Wednesday, December 05, 2012

Bryan Ferry on Chic

And lo, not even twenty-four hours after my last post, I read The Wire's Invisible Jukebox with Bryan Ferry in the January 2013 issue and they play Chic: "Happy Man" for him! Right away, he zeros in on Nile Rodgers' subtlety: "Nile is never very loud in the mix, but you just feel him" (24). "Are Chic the black Roxy?" he's asked. "We never had the feel they had." He did get in to Studio 54, though. Nile and Nard, famously, didn't.

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Tuesday, December 04, 2012

Chic.Org: Now More Perfect

In his brilliant entry on disco for The Rolling Stone Illustrated History of Rock & Roll, Tom Smucker states that “the history of post-Beatles rock could be summarized in seven syllables: Led Zeppelin, Ramones, Chic” (569, 1992 revised edition). Damn str8, sister! One reason out of 34,563,876,459 for why Chic looms so large over the post-12/31/1969 popscape lies in Nile and Nard’s knack for breaking down a song into its constituent parts and then building it back up again. The full-length versions of “My Feet Keep Dancing,” “Good Times,” “I Like Love,” etc. destabilized the very notion of “song” and upheld the club DJ’s art by fashioning tracks suitable for weaving in and out of a non-stop mix of dance music.

Or maybe it was just a way to show off their gorgeous mastery. That’s certainly the sense you get listening to the original Chic mixes of Diana Ross: Diana (Motown 1980). Apparently, Ross felt the original mix was too disco (scary for her since the disco backlash had begun) and pushed her vocals too far back in the mix. She commissioned a remix of the album and until a 2003 reissue, it was the only version officially released. It’s difficult today to hear what the fuss was all about. As released in 1980, Diana was a disco classic and turned out to be the biggest-selling album of her career. In particular, her mix of “Tenderness” (helmed by Motown engineer Russ Terrana) returns the strings to the entirety of each verse, thus submerging her voice deeper in glorious Chicdom.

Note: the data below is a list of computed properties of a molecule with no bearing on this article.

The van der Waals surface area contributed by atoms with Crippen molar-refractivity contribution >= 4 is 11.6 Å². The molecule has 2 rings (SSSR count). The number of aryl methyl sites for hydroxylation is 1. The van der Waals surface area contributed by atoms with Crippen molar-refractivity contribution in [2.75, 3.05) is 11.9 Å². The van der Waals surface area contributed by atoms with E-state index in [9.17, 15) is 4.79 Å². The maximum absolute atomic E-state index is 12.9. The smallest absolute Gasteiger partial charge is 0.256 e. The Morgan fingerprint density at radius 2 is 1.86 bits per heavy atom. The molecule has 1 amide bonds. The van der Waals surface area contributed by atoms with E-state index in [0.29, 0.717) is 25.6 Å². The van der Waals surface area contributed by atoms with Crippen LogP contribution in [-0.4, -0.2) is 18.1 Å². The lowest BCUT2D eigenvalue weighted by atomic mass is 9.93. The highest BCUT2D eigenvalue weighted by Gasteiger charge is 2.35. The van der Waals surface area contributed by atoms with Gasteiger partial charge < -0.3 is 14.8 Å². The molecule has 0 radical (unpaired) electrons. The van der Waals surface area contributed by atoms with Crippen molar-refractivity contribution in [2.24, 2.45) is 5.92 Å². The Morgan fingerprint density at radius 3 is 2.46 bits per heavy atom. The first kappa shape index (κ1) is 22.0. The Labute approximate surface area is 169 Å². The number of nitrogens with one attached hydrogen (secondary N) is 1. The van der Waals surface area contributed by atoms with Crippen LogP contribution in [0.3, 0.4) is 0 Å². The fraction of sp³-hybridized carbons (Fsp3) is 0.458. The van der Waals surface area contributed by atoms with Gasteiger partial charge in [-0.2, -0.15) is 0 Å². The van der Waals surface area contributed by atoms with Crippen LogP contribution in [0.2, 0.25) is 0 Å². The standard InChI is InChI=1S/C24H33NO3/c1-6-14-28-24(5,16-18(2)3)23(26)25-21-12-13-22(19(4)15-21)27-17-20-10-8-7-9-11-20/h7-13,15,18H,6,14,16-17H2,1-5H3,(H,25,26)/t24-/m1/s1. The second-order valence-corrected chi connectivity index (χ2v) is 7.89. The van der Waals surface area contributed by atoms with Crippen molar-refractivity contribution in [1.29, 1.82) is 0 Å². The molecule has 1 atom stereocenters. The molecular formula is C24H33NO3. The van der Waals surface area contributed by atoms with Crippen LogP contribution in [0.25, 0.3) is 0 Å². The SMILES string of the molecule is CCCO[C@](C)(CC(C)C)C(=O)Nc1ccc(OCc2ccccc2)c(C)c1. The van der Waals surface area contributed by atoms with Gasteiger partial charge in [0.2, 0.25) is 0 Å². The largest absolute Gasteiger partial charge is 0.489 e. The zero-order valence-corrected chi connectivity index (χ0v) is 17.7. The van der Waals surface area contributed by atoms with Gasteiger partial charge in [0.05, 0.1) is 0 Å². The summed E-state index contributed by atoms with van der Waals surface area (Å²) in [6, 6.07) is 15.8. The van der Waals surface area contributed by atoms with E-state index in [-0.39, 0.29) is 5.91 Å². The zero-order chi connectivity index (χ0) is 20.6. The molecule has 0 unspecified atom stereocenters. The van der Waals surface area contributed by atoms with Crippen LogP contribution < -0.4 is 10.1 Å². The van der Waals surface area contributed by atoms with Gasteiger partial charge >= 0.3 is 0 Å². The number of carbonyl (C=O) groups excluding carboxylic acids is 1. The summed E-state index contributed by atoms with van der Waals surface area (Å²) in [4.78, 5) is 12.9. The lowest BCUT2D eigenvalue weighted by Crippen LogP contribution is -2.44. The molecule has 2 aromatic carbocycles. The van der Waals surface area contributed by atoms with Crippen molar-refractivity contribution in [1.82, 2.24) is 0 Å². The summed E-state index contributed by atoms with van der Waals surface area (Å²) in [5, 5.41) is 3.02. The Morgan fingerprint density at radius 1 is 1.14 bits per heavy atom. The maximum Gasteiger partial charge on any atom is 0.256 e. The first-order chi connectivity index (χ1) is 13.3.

Then again, the Chic mix of “Tenderness” seems to shout “Heavenly track, right? Well, here’s how we made it.” After two choruses, the vocals drop out. Nile’s elegant chicken scratch hides underneath the bass and drums, ready to pounce. And up top, the strings planted in the verses saw away unadorned. You actually start to get angry that Ross’ voice had distracted you from them. And then, as if all this weren’t unbearably beautiful enough, in comes Nile’s understated funk guitar setting the entire construction abuzz. Just as Tony Thompson kicks off the section with a kinetic snare peal, Nile taps in with a nearly imperceptible scratch that slams his run into place, a trick he learned from Phil Manzanera on Roxy Music’s “Virginia Plain” (listen at 2:10 here for how his guitar punches itself through that incredible prog snyth section with an almost inaudible, seemingly accidental strum). Then the vocals of Alfa Anderson and Luci Martin (better singers anyway) return, their calls to “come on, love me!” weighing down on the edifice so heartbreakingly. By the time the mix resurrects Miss Ross if not the song itself, it becomes clear that this has been a Chic production, not a Diana Ross showcase.

The only problem is that all this breaking down/building up takes time, too much for a radio edit. Fortunately, “Tenderness” has been remixed by one Smooth Cinnamon X to include the best parts of both mixes. She retains the superior verses but incorporates, in her words, “that string and Nile breakdown” from the Chic mix. And all in 3:44, about as perfect a slice of bite-sized Chic as one can imagine. Thank you, Smooth Cinammon X!

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